On 29 January, 2022, the Highway Code changed significantly but one year on, are motorists now familiar with the amendments, and in particularly, with the hierarchy of road users that was established?
The AA commissioned a survey of its members last September and found that 61% of UK road users had still not read the new rules. From my own experience, I regularly see breaches of the new code by motorists, particularly with reference to protection of vulnerable road users which the code had attempted to address by establishing a ‘hierarchy’ of road users.
Hierarchy of road users
By way of reminder, changes to the Code were aimed at protecting the most vulnerable on the road by establishing a hierarchy of users, starting with pedestrians, cyclists and horse riders. This means that vehicle drivers would need to give priority to the most vulnerable.
For example, where a pedestrian is waiting to cross at a junction then a motor vehicle has to give priority to that pedestrian. This would mean that a car waiting to turn left or right from a main road into a side road should in theory stop where a pedestrian was waiting to cross. I've seen this so many times, however, over the course of the last year and motorists rarely stop.
The updated code further establishes safe passing distances for drivers overtaking cyclists, motorcyclists and horse riders of 1.5 metres at speeds of 30 mph, or two metres at higher speeds, yet I see drivers much closer than this on an a daily basis.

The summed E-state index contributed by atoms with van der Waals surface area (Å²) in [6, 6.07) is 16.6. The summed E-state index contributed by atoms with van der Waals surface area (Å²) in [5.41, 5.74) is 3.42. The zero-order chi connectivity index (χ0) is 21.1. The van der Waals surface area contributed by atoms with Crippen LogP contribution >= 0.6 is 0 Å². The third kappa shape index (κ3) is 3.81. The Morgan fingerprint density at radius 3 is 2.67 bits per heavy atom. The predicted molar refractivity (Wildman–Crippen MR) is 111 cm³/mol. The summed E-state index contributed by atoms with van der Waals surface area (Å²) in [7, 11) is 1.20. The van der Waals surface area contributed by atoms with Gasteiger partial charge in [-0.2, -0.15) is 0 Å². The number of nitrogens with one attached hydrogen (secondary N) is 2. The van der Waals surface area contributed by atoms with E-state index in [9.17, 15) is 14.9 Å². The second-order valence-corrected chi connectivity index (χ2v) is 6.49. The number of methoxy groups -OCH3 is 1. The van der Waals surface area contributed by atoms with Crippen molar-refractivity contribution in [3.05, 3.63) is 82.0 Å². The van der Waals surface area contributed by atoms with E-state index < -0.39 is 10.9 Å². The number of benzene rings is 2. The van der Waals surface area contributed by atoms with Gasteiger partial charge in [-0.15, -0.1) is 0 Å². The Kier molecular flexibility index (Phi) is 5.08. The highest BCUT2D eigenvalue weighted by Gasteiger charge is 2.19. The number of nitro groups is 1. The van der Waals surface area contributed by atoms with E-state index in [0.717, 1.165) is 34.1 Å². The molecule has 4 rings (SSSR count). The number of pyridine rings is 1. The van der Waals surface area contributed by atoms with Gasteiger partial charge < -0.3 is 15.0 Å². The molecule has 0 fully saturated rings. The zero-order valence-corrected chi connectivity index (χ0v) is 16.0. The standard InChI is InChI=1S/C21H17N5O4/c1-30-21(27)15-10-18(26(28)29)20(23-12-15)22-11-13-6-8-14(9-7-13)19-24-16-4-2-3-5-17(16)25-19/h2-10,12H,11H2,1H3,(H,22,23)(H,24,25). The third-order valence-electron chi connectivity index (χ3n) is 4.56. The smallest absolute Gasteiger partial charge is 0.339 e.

Where are we now?
YouGov repeated the AA’s poll on the Highway Code changes earlier this month and surprisingly found that 60% of motorists still aren’t familiar with the changes. There has been disappointingly very little change in public knowledge since the AA survey.
Even more concerning was that when YouGov surveyed more than 2,000 adults, a quarter said they knew “nothing at all” about the amendments.
The Department for Transport says it has invested more than £1.3 million in a campaign called Think! over the last year to increase driver awareness over last year’s changes, but clearly there's a long way to go before the changes are embedded in the way that people behave on the roads.
Conclusion and test your knowledge
Sadly I often represent clients who’ve suffered life-changing injuries family members of those tragically killed as a result of collisions.
In both instances those I represent are left traumatised by what’s happened and how their lives have changed through no fault of their own. They require legal advice to either access the specialist rehabilitation and therapies they require to try and regain as much of their independence as possible or to access support they need to come to terms with their loss.
Therefore, I urge any driver to be familiar with the changes to the Code that are summarised well on the Gov.uk website.
You can also test your knowledge of the changes via our interactive quiz
Find out more about Irwin Mitchell's expertise in helping people affected by road collisions and their families at our dedicated road traffic accidents section.